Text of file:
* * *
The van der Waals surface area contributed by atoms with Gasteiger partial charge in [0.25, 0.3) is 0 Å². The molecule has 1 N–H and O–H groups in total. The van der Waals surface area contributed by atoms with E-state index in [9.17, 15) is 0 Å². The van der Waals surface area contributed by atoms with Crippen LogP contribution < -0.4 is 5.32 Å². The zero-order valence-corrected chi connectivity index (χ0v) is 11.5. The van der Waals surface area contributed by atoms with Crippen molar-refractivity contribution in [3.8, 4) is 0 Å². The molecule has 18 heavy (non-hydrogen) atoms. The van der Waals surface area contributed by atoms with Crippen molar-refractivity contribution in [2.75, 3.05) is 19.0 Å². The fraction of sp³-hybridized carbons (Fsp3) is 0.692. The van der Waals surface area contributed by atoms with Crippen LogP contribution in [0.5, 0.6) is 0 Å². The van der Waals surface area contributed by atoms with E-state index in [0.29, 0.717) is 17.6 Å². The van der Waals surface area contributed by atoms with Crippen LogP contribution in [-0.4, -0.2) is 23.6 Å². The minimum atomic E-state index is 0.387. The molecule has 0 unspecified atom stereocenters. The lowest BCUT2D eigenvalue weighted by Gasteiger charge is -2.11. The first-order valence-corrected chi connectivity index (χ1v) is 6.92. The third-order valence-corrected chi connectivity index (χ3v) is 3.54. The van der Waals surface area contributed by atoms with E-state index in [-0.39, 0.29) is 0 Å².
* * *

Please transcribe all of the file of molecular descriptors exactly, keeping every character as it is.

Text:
The van der Waals surface area contributed by atoms with Gasteiger partial charge in [0.25, 0.3) is 0 Å². The molecule has 1 N–H and O–H groups in total. The van der Waals surface area contributed by atoms with E-state index in [9.17, 15) is 0 Å². The van der Waals surface area contributed by atoms with Crippen LogP contribution < -0.4 is 5.32 Å². The zero-order valence-corrected chi connectivity index (χ0v) is 11.5. The van der Waals surface area contributed by atoms with Crippen molar-refractivity contribution in [3.8, 4) is 0 Å². The molecule has 18 heavy (non-hydrogen) atoms. The van der Waals surface area contributed by atoms with Crippen molar-refractivity contribution in [2.75, 3.05) is 19.0 Å². The fraction of sp³-hybridized carbons (Fsp3) is 0.692. The van der Waals surface area contributed by atoms with Crippen LogP contribution in [0.5, 0.6) is 0 Å². The van der Waals surface area contributed by atoms with E-state index in [0.29, 0.717) is 17.6 Å². The van der Waals surface area contributed by atoms with Crippen LogP contribution in [-0.4, -0.2) is 23.6 Å². The minimum atomic E-state index is 0.387. The molecule has 0 unspecified atom stereocenters. The lowest BCUT2D eigenvalue weighted by Gasteiger charge is -2.11. The first-order valence-corrected chi connectivity index (χ1v) is 6.92. The third-order valence-corrected chi connectivity index (χ3v) is 3.54. The van der Waals surface area contributed by atoms with E-state index in [-0.39, 0.29) is 0 Å².